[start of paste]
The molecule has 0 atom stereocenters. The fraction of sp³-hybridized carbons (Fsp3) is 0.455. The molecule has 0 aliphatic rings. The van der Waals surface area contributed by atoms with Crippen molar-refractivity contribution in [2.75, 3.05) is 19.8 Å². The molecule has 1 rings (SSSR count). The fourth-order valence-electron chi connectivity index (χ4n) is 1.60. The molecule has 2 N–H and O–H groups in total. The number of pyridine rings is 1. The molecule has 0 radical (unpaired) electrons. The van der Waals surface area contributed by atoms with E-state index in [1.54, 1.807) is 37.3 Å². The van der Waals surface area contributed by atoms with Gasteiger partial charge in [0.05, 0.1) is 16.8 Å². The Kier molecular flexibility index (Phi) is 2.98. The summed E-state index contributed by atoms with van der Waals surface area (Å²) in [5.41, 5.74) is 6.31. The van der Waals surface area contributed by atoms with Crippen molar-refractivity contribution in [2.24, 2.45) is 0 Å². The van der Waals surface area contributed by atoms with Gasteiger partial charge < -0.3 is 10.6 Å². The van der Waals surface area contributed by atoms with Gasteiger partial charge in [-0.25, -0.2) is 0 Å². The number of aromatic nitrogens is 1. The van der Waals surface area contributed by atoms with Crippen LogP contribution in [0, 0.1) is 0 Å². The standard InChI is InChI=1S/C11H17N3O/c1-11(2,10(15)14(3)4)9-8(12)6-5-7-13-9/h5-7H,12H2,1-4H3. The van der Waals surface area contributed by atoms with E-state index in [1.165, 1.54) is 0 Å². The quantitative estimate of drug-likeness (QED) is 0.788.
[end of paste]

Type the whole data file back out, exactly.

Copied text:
The molecule has 0 atom stereocenters. The fraction of sp³-hybridized carbons (Fsp3) is 0.455. The molecule has 0 aliphatic rings. The van der Waals surface area contributed by atoms with Crippen molar-refractivity contribution in [2.75, 3.05) is 19.8 Å². The molecule has 1 rings (SSSR count). The fourth-order valence-electron chi connectivity index (χ4n) is 1.60. The molecule has 2 N–H and O–H groups in total. The number of pyridine rings is 1. The molecule has 0 radical (unpaired) electrons. The van der Waals surface area contributed by atoms with E-state index in [1.54, 1.807) is 37.3 Å². The van der Waals surface area contributed by atoms with Gasteiger partial charge in [0.05, 0.1) is 16.8 Å². The Kier molecular flexibility index (Phi) is 2.98. The summed E-state index contributed by atoms with van der Waals surface area (Å²) in [5.41, 5.74) is 6.31. The van der Waals surface area contributed by atoms with Crippen molar-refractivity contribution in [2.24, 2.45) is 0 Å². The van der Waals surface area contributed by atoms with Gasteiger partial charge < -0.3 is 10.6 Å². The van der Waals surface area contributed by atoms with Gasteiger partial charge in [-0.25, -0.2) is 0 Å². The number of aromatic nitrogens is 1. The van der Waals surface area contributed by atoms with Crippen LogP contribution in [0, 0.1) is 0 Å². The standard InChI is InChI=1S/C11H17N3O/c1-11(2,10(15)14(3)4)9-8(12)6-5-7-13-9/h5-7H,12H2,1-4H3. The van der Waals surface area contributed by atoms with E-state index in [1.165, 1.54) is 0 Å². The quantitative estimate of drug-likeness (QED) is 0.788.